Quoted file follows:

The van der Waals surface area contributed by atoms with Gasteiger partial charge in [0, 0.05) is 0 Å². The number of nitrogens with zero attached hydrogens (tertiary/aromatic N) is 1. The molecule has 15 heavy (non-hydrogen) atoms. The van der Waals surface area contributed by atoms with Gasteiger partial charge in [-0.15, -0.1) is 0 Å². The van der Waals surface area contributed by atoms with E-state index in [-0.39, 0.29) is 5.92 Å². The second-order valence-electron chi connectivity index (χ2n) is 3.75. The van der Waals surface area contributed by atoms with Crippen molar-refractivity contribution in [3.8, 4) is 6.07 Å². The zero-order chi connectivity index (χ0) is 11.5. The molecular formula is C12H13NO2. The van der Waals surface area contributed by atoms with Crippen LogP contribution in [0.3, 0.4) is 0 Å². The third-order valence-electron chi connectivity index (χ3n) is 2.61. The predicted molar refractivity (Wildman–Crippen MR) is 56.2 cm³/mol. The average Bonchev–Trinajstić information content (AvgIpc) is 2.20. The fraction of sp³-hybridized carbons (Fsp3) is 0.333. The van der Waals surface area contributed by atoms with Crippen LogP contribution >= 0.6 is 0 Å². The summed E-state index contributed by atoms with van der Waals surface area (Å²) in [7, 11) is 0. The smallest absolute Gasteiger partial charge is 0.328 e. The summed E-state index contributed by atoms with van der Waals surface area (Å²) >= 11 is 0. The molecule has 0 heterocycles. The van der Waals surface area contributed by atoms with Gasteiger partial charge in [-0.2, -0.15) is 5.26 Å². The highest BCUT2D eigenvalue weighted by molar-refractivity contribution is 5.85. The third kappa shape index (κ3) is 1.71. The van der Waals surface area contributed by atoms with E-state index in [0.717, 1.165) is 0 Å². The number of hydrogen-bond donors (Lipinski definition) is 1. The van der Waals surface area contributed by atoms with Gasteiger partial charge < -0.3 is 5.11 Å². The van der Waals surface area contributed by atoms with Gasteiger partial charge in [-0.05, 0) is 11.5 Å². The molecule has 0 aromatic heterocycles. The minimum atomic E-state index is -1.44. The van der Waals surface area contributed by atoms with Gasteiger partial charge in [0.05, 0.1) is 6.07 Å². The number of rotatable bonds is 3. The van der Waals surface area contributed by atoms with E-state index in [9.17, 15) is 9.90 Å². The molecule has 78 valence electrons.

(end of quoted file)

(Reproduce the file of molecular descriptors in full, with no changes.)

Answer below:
The van der Waals surface area contributed by atoms with Gasteiger partial charge in [0, 0.05) is 0 Å². The number of nitrogens with zero attached hydrogens (tertiary/aromatic N) is 1. The molecule has 15 heavy (non-hydrogen) atoms. The van der Waals surface area contributed by atoms with Gasteiger partial charge in [-0.15, -0.1) is 0 Å². The van der Waals surface area contributed by atoms with E-state index in [-0.39, 0.29) is 5.92 Å². The second-order valence-electron chi connectivity index (χ2n) is 3.75. The van der Waals surface area contributed by atoms with Crippen molar-refractivity contribution in [3.8, 4) is 6.07 Å². The zero-order chi connectivity index (χ0) is 11.5. The molecular formula is C12H13NO2. The van der Waals surface area contributed by atoms with Crippen LogP contribution in [0.3, 0.4) is 0 Å². The third-order valence-electron chi connectivity index (χ3n) is 2.61. The predicted molar refractivity (Wildman–Crippen MR) is 56.2 cm³/mol. The average Bonchev–Trinajstić information content (AvgIpc) is 2.20. The fraction of sp³-hybridized carbons (Fsp3) is 0.333. The van der Waals surface area contributed by atoms with Crippen LogP contribution >= 0.6 is 0 Å². The summed E-state index contributed by atoms with van der Waals surface area (Å²) in [7, 11) is 0. The smallest absolute Gasteiger partial charge is 0.328 e. The summed E-state index contributed by atoms with van der Waals surface area (Å²) >= 11 is 0. The molecule has 0 heterocycles. The van der Waals surface area contributed by atoms with Gasteiger partial charge in [-0.2, -0.15) is 5.26 Å². The highest BCUT2D eigenvalue weighted by molar-refractivity contribution is 5.85. The third kappa shape index (κ3) is 1.71. The van der Waals surface area contributed by atoms with E-state index in [0.717, 1.165) is 0 Å². The number of hydrogen-bond donors (Lipinski definition) is 1. The van der Waals surface area contributed by atoms with Gasteiger partial charge < -0.3 is 5.11 Å². The van der Waals surface area contributed by atoms with Gasteiger partial charge in [-0.05, 0) is 11.5 Å². The molecule has 0 aromatic heterocycles. The minimum atomic E-state index is -1.44. The van der Waals surface area contributed by atoms with Gasteiger partial charge in [0.05, 0.1) is 6.07 Å². The number of rotatable bonds is 3. The van der Waals surface area contributed by atoms with E-state index in [9.17, 15) is 9.90 Å². The molecule has 78 valence electrons.